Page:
Repairing the Future: The Global Fight for Accessible Fixes and Sustainable Tech


  • Dr. A. Shaji George Independent Researcher, Chennai, Tamil Nadu, India
  • Dr. T. Baskar Professor, Department of Physics, Shree Sathyam College of Engineering and Technology, Sankari Taluk, Tamil Nadu, India



Right to repair, planned obsolescence, E-waste, Consumer rights, Tradeoffs, Sustainability, Innovation, Developing countries, Circular economy, Collaboration


Electronic waste (e-waste) increases exponentially in tandem with the proliferation of electronic devices on a global scale, with enormous environmental and health repercussions. A maximum of fifty million metric tons of electronic waste were produced in 2021. Hazardous chemicals leach into soil and groundwater through unregulated disposal, endangering vulnerable waste workers. Nonetheless, these alarming patterns obscure nuances in the contexts of various nations. The historical and cultural significance of repair and reuse in India is conspicuous through the presence of cobblers and sari repair businesses. Recent economic development, however, has given rise to business models based on planned obsolescence, which discourage repair. Presently, a worldwide "right to repair" movement opposes intellectual property and manufacturing regimes that impose restrictions. Right to repair reforms provide access to repair manuals, spare parts, and other proprietary resources that are typically restricted by companies such as Apple for independent repair businesses and consumers. More than twenty-seven nations have enacted such legislation. Proponents assert that open access will reduce electronic waste while simultaneously generating employment and a domestic repair sector. Opponents argue that the removal of restrictions undermines the motivations that propel technological innovation. India occupies a central position in relation to these tensions. Fifty companies have ratified a voluntary Right to Repair framework since its inception in 2023. Modular design, affordable spare parts, and the formalization of the informal repair sector are all encouraged by the guidelines. The framework, however, risks being toothless in the absence of a parliamentary law. Manufacturers with considerable sway lobby against proposed mandates such as universal USB-C chargers by 2025. Amid e-waste disposal, the $20 billion domestic repair and $5 billion refurbishment markets remain underserved. The export of used electronics places a disproportionate amount of electronic waste on developing nations, which lack the necessary infrastructure to manage it safely. Delhi is already gravely contaminated by unregulated waste disposal. Nevertheless, the adoption of repair practices does present temporary economic benefits in the form of employment generation in refurbishment. Furthermore, reuse and recycling help conserve rare earth metals and lithium, which are essential electronic resources for the transition to renewable energy. The technological and environmental futures of the Global South are probably dependent on the expansion of ethical repair ecosystems. In spite of contradictory motivations, developing countries are at the vanguard of sustainable technology policy, as they must not only deal with the waste of other nations but also protect their own resources.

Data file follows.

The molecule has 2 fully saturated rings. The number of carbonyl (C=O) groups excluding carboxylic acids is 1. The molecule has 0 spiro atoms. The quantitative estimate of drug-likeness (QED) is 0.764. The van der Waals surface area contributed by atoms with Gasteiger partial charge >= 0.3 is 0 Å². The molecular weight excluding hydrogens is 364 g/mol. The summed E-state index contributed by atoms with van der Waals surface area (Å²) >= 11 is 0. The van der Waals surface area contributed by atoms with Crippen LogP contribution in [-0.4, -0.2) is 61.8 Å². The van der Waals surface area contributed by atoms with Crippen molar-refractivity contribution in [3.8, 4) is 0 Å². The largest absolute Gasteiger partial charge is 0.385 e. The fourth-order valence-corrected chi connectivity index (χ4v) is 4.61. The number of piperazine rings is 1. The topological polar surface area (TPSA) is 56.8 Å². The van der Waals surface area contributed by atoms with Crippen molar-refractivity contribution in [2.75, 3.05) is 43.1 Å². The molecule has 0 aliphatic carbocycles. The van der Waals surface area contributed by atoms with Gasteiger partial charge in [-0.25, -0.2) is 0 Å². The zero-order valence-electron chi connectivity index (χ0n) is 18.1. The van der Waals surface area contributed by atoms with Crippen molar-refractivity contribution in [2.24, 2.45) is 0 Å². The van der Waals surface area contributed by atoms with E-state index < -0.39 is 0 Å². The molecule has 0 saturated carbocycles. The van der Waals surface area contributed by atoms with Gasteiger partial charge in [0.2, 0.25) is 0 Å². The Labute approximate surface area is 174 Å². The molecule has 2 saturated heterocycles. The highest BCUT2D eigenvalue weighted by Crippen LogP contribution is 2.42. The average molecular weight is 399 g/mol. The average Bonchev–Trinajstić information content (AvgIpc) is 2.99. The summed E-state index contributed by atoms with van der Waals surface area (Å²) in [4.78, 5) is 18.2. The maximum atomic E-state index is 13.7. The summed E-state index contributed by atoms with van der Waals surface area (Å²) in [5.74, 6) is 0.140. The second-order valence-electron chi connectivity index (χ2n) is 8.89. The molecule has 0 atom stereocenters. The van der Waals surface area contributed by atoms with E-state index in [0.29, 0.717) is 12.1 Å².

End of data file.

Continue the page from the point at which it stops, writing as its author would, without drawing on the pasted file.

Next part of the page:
How to Cite

Dr. A. Shaji George, & Dr. T. Baskar. (2024). Repairing the Future: The Global Fight for Accessible Fixes and Sustainable Tech. Partners Universal Innovative Research Publication, 2(2), 71–88.